Moving Out: Soothing Your Child’s Anxiety

by Barbara Hey

Moving Out: Soothing Your Child’s Anxiety

I was reminded that moving with a young child wouldn’t be easy the first time prospective buyers entered my home. My 3-year-old threw his body across the foyer to block their entry, screaming, “Don’t buy my house!”

While my parents spent 40 years in one house, my daughter had already moved five times by the time she was 10. And she’s hardly alone: According to the U.S. Census Bureau, 42 million Americans move each year; of these, about 15 percent relocate to another state. The median length of time people now live in their homes is a scant five years. Many of these nomads are children, of course, dragged along as a result of parents’ wanderlust or job change; torn away from home, school, friends, neighborhoods  — everything familiar.

Change is always unnerving, but while an adult can envision how a move will benefit the family, kids tend to focus on everything they’ll be leaving behind. Exactly how a child reacts depends on her personality and age. Some kids adapt quickly and effortlessly; some take a whole year; others seem fine at first but may have a delayed reaction.

The more a child is involved with friends, the more difficult he’ll find moving away, says Thomas Olkowski, Ph.D., coauthor of Moving With Children. School-age kids, who have just begun to develop strong friendships and to feel comfortable in their fledgling independence, are likely to have a difficult time. But the 2- to 5-year-old set is also apt to be upset at the prospect of leaving a playgroup, a preschool, or even a backyard with a cherished tree. And even a baby can be thrown by a change in routine, such as a disruption in nap schedules or a crib now set in an unfamiliar room.

Still, there’s much that you can do to ease the way for the whole family. The key throughout: Stay calm, say both experts and parents who’ve been there. Children take their cues from Mom and Dad; if you feel positive about the change, it’s likely they will, too.

Barbara Hey is a freelance writer living in Colorado.

Breaking the News
Whether the move is weeks or months away, tell your child as soon as possible. Once the wheels of change are in motion, she’s going to know something is afoot, and if she doesn’t hear it from you, she’ll be more likely to feel anxious. As the date approaches, explain (to the degree that she can understand) what will happen: that all the family’s possessions will be packed up, put on a truck, and moved, and that everyone  — pets included  — will travel to your new home. And be sure to assure her that once you arrive, all of her toys and possessions will come out of the boxes.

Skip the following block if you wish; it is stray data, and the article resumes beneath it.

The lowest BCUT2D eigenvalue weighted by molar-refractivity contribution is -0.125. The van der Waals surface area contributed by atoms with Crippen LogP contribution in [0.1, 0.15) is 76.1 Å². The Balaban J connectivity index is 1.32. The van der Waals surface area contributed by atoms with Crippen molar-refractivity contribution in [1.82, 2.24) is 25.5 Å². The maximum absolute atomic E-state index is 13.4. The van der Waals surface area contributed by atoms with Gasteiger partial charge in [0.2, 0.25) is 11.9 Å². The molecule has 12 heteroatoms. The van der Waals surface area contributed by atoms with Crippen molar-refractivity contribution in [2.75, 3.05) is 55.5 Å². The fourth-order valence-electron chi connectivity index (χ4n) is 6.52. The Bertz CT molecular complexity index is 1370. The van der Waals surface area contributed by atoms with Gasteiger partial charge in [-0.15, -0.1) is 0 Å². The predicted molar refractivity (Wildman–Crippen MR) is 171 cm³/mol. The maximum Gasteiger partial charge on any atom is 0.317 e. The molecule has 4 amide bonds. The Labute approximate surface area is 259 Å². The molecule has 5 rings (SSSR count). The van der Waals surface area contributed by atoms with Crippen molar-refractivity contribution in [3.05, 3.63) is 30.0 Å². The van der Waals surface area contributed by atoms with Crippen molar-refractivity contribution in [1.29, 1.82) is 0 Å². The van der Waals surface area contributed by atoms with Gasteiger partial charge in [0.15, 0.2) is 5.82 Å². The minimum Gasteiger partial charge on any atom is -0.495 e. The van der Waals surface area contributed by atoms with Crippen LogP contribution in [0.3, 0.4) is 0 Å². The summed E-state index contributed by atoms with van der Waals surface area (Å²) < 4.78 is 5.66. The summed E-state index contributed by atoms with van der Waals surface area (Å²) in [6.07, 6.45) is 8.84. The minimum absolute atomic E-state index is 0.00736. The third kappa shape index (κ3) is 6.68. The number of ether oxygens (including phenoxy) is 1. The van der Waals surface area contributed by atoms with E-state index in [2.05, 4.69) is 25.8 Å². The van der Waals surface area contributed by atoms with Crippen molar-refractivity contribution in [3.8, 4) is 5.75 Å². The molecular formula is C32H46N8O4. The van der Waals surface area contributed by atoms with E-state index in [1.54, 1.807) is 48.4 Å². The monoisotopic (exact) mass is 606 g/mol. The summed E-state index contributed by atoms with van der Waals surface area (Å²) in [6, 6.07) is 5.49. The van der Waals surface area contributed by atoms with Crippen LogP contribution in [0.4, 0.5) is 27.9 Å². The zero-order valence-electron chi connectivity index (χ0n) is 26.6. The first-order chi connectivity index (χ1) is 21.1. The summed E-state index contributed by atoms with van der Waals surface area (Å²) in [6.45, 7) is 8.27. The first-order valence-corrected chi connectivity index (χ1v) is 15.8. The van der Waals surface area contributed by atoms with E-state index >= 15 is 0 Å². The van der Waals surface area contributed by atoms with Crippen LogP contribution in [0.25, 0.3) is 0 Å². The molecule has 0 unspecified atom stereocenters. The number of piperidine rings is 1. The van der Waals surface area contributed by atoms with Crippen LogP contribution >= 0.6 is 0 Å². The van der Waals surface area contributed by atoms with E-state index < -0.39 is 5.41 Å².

Then hang in there while your child works out her feelings, be it through tears, silence, moodiness, anger, or temper tantrums. And when she’s ready to hear what you have to say, describe the great things that lie ahead  — a big bedroom, the nearby aquarium or playground, and new friends.

You should also let her in on what you’re feeling: “I told my kids I was anxious too, and that it was OK to be scared,” says Karen Wise, of Cary, IL, who has moved four times with her family. Children take some comfort from knowing that they’re not alone, and then may be better able to understand if parents seem preoccupied or become impatient.

Invasion of the Realtors
Keeping cool is a particular challenge during the selling stage. At a moment’s notice, realty agents  — with strangers in tow  — will traipse through your house, opening closets and flushing toilets, while your child screams, “I won’t move!”

“My advice is to leave the house when the realtor comes,” says Brenda Reishus, who moved from urban to suburban Boston when one daughter was 2 and the other was a newborn. The trick is to develop a system for rapid cleanup and departure: “We’d get a call and have to be out the door in 10 minutes, so I kept a diaper bag, with all the essentials, in the closet,” she says. A good game plan is to allow kids free rein in one room while keeping others as pristine as possible. Leave easy access to favorite toys in the selected room, with bins nearby to toss things into when everything has to be hidden from visitors. Says Reishus, “I bought decorative baskets with lids so that all the debris could be thrown in there and the house wouldn’t look like a toy zone.”